The Civic By Design Forum was launched in 2005, when architect and planner Tom Low and the Levine Museum of the New South’s staff historian Tom Hanchett collaborated on an exhibit about John Nolen, planner of Myers Park.  Tom Low realized there needed to be a place in Charlotte where we can get people talking to each other about civic design issues that are shaping our city’s history today.  Tom Hanchett agreed and offered the Levine Museum of the New South as a neutral ground venue.   Since 2005 Civic By Design, directed by Tom Low, has hosted over 120 Forums, organized symposiums, conducted hands-on design workshops, launched initiatives on Learning Cottages, Civic Gardens, Pop-Up Porches, Light Imprint Green Infrastructure, and proposals for Sprawl Repair and Urban Triage across the city and region.

The mission of Civic By Design is to elevate the quality of our built environment and to promote public participation in the creation of a more beautiful and functional region for all.

We achieve our mission by engaging and uniting businesses, non-profits, academic institutions, municipal governments, and citizens through promotion of civic design including our monthly Forum

• The Forum is free and open to the public continually active since 2005.  The Forum is presented with the Levine Museum of the New South, and is sponsored through partnerships with the Foundation for the Carolinas, Crossroads Charlotte, American Institute of Architects Charlotte, the Congress for the New Urbanism Carolinas, the Charlotte Sierra Club, the US Green Building Council Charlotte, the City of Belmont, the Charlotte Area Bicycle Alliance, the Charlotte Mixed-Income Housing Coalition, CORA Architecture Charlotte, the Institute of Classical Architecture and Classical America Charlotte, American Planning Association - North Carolina, the Public Art Program of Charlotte’s Arts & Science Council, City of Charlotte Transportation and Planning, Charlotte Center City Partners, Sustain Charlotte, TreesCharlotte, Plan Charlotte, the Charlotte Film Society, 100 Gardens, Better Cities & Towns, Art in Transit, School of Architecture, Master of Urban Design Program, University of North Carolina @ Charlotte, and participants like you.  Thomas E. Low AIA CNU LEED AICP NCARB, Director, Civic By Design, © 2018

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In The News:

As part of CNU26 Civic By Design is making available the case study section on The Village of Habersham from the Light Imprint Handbook - this document emphasizes the following lesson focus areas:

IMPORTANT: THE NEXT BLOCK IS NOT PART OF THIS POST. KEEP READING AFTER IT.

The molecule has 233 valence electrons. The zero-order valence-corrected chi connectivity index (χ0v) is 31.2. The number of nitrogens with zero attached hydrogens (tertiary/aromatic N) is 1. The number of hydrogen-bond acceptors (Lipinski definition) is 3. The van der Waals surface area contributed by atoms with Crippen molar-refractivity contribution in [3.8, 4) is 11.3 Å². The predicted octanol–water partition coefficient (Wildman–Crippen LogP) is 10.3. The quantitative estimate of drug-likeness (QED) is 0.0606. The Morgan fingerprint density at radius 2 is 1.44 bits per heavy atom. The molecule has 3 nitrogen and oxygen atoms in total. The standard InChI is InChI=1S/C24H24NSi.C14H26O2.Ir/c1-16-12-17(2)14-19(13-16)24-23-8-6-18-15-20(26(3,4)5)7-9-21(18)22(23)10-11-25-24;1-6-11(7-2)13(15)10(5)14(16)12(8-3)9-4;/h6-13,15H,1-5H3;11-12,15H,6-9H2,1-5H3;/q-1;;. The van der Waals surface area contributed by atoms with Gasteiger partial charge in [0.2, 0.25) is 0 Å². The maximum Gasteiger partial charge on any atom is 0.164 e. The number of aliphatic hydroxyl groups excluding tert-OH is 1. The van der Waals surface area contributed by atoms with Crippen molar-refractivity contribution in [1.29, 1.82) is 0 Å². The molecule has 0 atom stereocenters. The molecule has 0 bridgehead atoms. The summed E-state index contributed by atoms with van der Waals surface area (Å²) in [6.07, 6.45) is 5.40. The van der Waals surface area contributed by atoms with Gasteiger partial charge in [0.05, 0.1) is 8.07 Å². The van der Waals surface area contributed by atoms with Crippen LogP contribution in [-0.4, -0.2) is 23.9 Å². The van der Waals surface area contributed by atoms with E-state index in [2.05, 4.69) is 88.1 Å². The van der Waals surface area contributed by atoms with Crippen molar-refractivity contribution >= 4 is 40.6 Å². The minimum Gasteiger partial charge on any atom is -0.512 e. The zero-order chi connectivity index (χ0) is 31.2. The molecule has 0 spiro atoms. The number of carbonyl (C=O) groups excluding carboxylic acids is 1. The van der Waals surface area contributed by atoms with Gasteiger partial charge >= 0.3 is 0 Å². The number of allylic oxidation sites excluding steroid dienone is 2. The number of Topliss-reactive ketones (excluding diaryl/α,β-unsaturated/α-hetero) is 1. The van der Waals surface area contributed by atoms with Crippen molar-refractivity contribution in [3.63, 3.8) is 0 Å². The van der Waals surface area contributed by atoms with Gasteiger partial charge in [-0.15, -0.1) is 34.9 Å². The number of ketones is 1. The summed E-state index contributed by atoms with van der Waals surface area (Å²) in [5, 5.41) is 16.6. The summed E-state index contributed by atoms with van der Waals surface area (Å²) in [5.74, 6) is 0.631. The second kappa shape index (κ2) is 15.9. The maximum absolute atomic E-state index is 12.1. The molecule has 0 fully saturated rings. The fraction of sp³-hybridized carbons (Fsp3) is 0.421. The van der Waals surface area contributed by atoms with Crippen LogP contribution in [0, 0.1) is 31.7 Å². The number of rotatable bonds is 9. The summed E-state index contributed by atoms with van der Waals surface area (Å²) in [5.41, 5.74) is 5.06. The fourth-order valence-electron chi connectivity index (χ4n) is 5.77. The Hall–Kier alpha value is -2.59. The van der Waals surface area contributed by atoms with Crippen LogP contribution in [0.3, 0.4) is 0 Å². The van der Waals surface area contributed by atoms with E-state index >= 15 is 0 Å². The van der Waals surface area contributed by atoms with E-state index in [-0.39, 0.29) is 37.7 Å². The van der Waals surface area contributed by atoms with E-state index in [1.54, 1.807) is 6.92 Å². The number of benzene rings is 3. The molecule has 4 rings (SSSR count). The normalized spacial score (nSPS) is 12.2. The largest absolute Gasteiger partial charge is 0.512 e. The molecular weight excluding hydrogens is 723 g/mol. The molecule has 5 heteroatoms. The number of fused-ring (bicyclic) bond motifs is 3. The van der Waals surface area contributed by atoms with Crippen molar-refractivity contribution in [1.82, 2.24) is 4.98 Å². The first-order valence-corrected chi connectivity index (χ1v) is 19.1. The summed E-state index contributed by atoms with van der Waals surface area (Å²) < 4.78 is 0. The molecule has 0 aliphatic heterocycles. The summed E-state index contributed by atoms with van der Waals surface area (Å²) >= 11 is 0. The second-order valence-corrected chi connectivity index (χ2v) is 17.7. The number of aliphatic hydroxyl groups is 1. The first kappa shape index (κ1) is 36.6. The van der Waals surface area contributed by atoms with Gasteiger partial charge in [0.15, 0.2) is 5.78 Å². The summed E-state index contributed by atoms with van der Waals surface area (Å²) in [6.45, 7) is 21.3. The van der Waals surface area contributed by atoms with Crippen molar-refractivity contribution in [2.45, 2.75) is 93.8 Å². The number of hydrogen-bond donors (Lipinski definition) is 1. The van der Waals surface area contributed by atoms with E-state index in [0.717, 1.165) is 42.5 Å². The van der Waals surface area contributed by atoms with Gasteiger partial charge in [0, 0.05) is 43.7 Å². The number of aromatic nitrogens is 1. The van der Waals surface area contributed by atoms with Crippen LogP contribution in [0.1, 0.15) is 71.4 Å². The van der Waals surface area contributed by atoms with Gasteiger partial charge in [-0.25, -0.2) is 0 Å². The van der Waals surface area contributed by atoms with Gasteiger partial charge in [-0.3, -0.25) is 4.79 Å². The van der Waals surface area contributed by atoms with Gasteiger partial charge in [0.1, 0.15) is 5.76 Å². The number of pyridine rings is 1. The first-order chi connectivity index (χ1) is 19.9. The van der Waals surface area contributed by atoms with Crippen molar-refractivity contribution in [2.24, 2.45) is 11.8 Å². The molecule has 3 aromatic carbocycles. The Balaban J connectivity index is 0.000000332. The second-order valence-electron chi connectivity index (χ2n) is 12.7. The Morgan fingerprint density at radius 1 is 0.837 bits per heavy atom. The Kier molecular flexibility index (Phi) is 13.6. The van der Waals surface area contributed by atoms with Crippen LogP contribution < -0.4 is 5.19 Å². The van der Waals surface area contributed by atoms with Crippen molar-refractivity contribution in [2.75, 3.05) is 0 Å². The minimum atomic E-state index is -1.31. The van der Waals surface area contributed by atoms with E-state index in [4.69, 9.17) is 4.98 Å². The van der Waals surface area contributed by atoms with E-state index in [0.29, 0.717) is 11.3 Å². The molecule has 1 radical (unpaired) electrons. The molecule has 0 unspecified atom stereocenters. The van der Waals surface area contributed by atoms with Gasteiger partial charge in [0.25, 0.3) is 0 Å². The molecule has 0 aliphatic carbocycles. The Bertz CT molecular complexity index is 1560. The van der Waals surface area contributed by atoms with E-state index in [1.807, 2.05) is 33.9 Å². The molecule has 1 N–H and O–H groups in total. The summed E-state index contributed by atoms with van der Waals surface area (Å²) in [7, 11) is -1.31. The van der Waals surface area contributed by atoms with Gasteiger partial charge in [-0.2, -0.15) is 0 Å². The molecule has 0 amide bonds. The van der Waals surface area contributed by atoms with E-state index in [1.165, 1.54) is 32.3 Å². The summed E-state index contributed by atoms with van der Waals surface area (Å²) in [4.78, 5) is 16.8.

•  HISTORIC CONTINUITY  - The history of the region and site;

•  SPRAWL vs. TND - A comparison of the original suburban sprawl master plan with the Traditional Neighborhood Development master plan;

•  A FULL TRANSECT EXPERIENCE - A 10-minute walk from edge to center demonstrates a full range of the T1 - T5 transect zoning;

•  LYING LIGHTLY ON THE LAND - An overview of the Light Imprint tools embedded in the master plan design with this overall theme; and

  1.  BEAUTY & DESIGN - Using artistry to help carefully design streets around existing trees and create beautiful outdoor spaces that enhance the incredible natural beauty and elegant architecture.


Congratulations to Habersham South Carolina for making the Coastal Living top 20 Best Places to Live - up there with Newport and Annapolis wow! It been a pleasure collaboration on this master plan.

Nice to see our #PocketCourtProject as one of the Best Trad Buildings of 2017

“Lovely as they may be, nice houses for the wealthy are the one realm where traditional architecture needs no assistance. People, and especially rich people, are able to choose house designs as they please. Here is a group of more modest homes completed this year, the first phase of a new village near Asheville, N.C., which architect Tom Low calls his Pocket Court Project. I first got wind of it late in 2016, after writing about a village in the Dordogne region of France. “Is this possible anymore?” The answer, says Low, is yes.”